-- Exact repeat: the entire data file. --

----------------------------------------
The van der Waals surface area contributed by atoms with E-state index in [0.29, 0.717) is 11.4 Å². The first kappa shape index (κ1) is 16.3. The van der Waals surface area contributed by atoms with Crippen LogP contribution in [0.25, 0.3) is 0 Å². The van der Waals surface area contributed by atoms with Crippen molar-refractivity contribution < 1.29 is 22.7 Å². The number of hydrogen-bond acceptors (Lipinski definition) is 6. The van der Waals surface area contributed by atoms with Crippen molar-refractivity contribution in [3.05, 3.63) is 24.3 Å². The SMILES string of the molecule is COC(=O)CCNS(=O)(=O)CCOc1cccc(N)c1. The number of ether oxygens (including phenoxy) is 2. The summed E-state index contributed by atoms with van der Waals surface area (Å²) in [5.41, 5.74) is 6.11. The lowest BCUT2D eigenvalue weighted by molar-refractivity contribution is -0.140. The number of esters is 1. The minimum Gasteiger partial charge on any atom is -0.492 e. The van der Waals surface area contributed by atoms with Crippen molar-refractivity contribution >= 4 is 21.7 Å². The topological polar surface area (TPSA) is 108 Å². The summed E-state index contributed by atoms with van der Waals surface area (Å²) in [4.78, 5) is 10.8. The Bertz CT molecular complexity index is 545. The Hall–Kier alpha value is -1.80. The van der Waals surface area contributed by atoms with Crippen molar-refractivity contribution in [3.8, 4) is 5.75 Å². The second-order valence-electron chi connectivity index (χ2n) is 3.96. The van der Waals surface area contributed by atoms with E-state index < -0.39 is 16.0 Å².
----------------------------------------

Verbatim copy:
The van der Waals surface area contributed by atoms with E-state index in [0.29, 0.717) is 11.4 Å². The first kappa shape index (κ1) is 16.3. The van der Waals surface area contributed by atoms with Crippen LogP contribution in [0.25, 0.3) is 0 Å². The van der Waals surface area contributed by atoms with Crippen molar-refractivity contribution < 1.29 is 22.7 Å². The number of hydrogen-bond acceptors (Lipinski definition) is 6. The van der Waals surface area contributed by atoms with Crippen molar-refractivity contribution in [3.05, 3.63) is 24.3 Å². The SMILES string of the molecule is COC(=O)CCNS(=O)(=O)CCOc1cccc(N)c1. The number of ether oxygens (including phenoxy) is 2. The summed E-state index contributed by atoms with van der Waals surface area (Å²) in [5.41, 5.74) is 6.11. The lowest BCUT2D eigenvalue weighted by molar-refractivity contribution is -0.140. The number of esters is 1. The minimum Gasteiger partial charge on any atom is -0.492 e. The van der Waals surface area contributed by atoms with Crippen molar-refractivity contribution >= 4 is 21.7 Å². The topological polar surface area (TPSA) is 108 Å². The summed E-state index contributed by atoms with van der Waals surface area (Å²) in [4.78, 5) is 10.8. The Bertz CT molecular complexity index is 545. The Hall–Kier alpha value is -1.80. The van der Waals surface area contributed by atoms with Crippen molar-refractivity contribution in [3.8, 4) is 5.75 Å². The second-order valence-electron chi connectivity index (χ2n) is 3.96. The van der Waals surface area contributed by atoms with E-state index < -0.39 is 16.0 Å².